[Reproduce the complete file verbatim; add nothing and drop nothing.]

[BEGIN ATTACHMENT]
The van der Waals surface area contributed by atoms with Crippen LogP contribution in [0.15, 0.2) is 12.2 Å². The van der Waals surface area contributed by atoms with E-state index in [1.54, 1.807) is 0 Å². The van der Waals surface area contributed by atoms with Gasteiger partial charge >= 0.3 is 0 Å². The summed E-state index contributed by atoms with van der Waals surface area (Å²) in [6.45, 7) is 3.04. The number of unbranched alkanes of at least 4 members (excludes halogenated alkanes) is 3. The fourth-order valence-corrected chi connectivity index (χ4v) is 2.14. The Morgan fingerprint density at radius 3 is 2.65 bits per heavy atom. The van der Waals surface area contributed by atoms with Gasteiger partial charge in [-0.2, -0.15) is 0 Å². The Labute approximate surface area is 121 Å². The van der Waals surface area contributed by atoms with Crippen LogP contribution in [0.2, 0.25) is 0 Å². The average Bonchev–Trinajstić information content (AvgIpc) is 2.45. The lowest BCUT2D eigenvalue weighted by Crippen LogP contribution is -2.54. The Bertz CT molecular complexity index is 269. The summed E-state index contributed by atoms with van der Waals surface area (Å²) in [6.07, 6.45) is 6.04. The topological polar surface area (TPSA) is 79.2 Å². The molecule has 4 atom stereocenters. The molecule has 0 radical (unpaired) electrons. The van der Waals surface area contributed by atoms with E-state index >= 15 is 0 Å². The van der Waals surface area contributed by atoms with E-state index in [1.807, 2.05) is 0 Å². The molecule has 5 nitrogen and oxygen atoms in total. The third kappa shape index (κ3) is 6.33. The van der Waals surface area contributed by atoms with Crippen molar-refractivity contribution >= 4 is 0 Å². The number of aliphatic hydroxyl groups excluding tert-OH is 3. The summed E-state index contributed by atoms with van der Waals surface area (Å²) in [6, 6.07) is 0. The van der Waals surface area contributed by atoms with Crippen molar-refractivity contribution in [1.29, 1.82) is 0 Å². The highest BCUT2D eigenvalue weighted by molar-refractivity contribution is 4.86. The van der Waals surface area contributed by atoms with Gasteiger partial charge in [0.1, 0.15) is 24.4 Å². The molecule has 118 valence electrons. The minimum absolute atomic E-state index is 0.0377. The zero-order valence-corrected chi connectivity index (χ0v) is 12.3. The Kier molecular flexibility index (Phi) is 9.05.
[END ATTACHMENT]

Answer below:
The van der Waals surface area contributed by atoms with Crippen LogP contribution in [0.15, 0.2) is 12.2 Å². The van der Waals surface area contributed by atoms with E-state index in [1.54, 1.807) is 0 Å². The van der Waals surface area contributed by atoms with Gasteiger partial charge >= 0.3 is 0 Å². The summed E-state index contributed by atoms with van der Waals surface area (Å²) in [6.45, 7) is 3.04. The number of unbranched alkanes of at least 4 members (excludes halogenated alkanes) is 3. The fourth-order valence-corrected chi connectivity index (χ4v) is 2.14. The Morgan fingerprint density at radius 3 is 2.65 bits per heavy atom. The van der Waals surface area contributed by atoms with Gasteiger partial charge in [-0.2, -0.15) is 0 Å². The Labute approximate surface area is 121 Å². The van der Waals surface area contributed by atoms with Crippen LogP contribution in [0.2, 0.25) is 0 Å². The average Bonchev–Trinajstić information content (AvgIpc) is 2.45. The lowest BCUT2D eigenvalue weighted by Crippen LogP contribution is -2.54. The Bertz CT molecular complexity index is 269. The summed E-state index contributed by atoms with van der Waals surface area (Å²) in [6.07, 6.45) is 6.04. The topological polar surface area (TPSA) is 79.2 Å². The molecule has 4 atom stereocenters. The molecule has 0 radical (unpaired) electrons. The van der Waals surface area contributed by atoms with E-state index >= 15 is 0 Å². The van der Waals surface area contributed by atoms with E-state index in [1.807, 2.05) is 0 Å². The molecule has 5 nitrogen and oxygen atoms in total. The third kappa shape index (κ3) is 6.33. The van der Waals surface area contributed by atoms with Crippen molar-refractivity contribution >= 4 is 0 Å². The number of aliphatic hydroxyl groups excluding tert-OH is 3. The summed E-state index contributed by atoms with van der Waals surface area (Å²) in [6, 6.07) is 0. The van der Waals surface area contributed by atoms with Crippen molar-refractivity contribution in [1.29, 1.82) is 0 Å². The highest BCUT2D eigenvalue weighted by molar-refractivity contribution is 4.86. The van der Waals surface area contributed by atoms with Gasteiger partial charge in [0.1, 0.15) is 24.4 Å². The molecule has 118 valence electrons. The minimum absolute atomic E-state index is 0.0377. The zero-order valence-corrected chi connectivity index (χ0v) is 12.3. The Kier molecular flexibility index (Phi) is 9.05.